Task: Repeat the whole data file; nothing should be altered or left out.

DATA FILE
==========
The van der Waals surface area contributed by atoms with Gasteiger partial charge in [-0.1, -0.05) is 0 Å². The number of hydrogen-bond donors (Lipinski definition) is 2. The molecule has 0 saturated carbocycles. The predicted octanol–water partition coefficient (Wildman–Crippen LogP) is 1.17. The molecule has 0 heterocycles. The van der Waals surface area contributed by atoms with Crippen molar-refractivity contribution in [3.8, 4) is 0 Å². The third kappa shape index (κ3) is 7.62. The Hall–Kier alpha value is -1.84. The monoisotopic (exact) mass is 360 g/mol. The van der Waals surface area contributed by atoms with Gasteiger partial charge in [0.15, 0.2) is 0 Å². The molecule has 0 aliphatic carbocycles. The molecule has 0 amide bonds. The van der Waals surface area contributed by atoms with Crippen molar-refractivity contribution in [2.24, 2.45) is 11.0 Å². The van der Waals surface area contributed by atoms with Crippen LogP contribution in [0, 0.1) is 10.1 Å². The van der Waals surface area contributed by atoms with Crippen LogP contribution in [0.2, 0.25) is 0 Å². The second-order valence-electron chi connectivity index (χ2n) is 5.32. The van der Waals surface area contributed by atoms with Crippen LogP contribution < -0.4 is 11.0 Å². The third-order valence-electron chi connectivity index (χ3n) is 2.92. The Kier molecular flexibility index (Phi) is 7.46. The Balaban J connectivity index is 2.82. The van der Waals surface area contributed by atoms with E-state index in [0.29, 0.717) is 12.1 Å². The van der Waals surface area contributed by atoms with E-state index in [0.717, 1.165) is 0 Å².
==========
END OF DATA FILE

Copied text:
The van der Waals surface area contributed by atoms with Gasteiger partial charge in [-0.1, -0.05) is 0 Å². The number of hydrogen-bond donors (Lipinski definition) is 2. The molecule has 0 saturated carbocycles. The predicted octanol–water partition coefficient (Wildman–Crippen LogP) is 1.17. The molecule has 0 heterocycles. The van der Waals surface area contributed by atoms with Crippen molar-refractivity contribution in [3.8, 4) is 0 Å². The third kappa shape index (κ3) is 7.62. The Hall–Kier alpha value is -1.84. The monoisotopic (exact) mass is 360 g/mol. The van der Waals surface area contributed by atoms with Gasteiger partial charge in [0.15, 0.2) is 0 Å². The molecule has 0 aliphatic carbocycles. The molecule has 0 amide bonds. The van der Waals surface area contributed by atoms with Crippen molar-refractivity contribution in [2.24, 2.45) is 11.0 Å². The van der Waals surface area contributed by atoms with Crippen LogP contribution in [0, 0.1) is 10.1 Å². The van der Waals surface area contributed by atoms with Crippen LogP contribution in [0.2, 0.25) is 0 Å². The second-order valence-electron chi connectivity index (χ2n) is 5.32. The van der Waals surface area contributed by atoms with Crippen LogP contribution < -0.4 is 11.0 Å². The third-order valence-electron chi connectivity index (χ3n) is 2.92. The Kier molecular flexibility index (Phi) is 7.46. The Balaban J connectivity index is 2.82. The van der Waals surface area contributed by atoms with E-state index in [0.29, 0.717) is 12.1 Å². The van der Waals surface area contributed by atoms with E-state index in [0.717, 1.165) is 0 Å².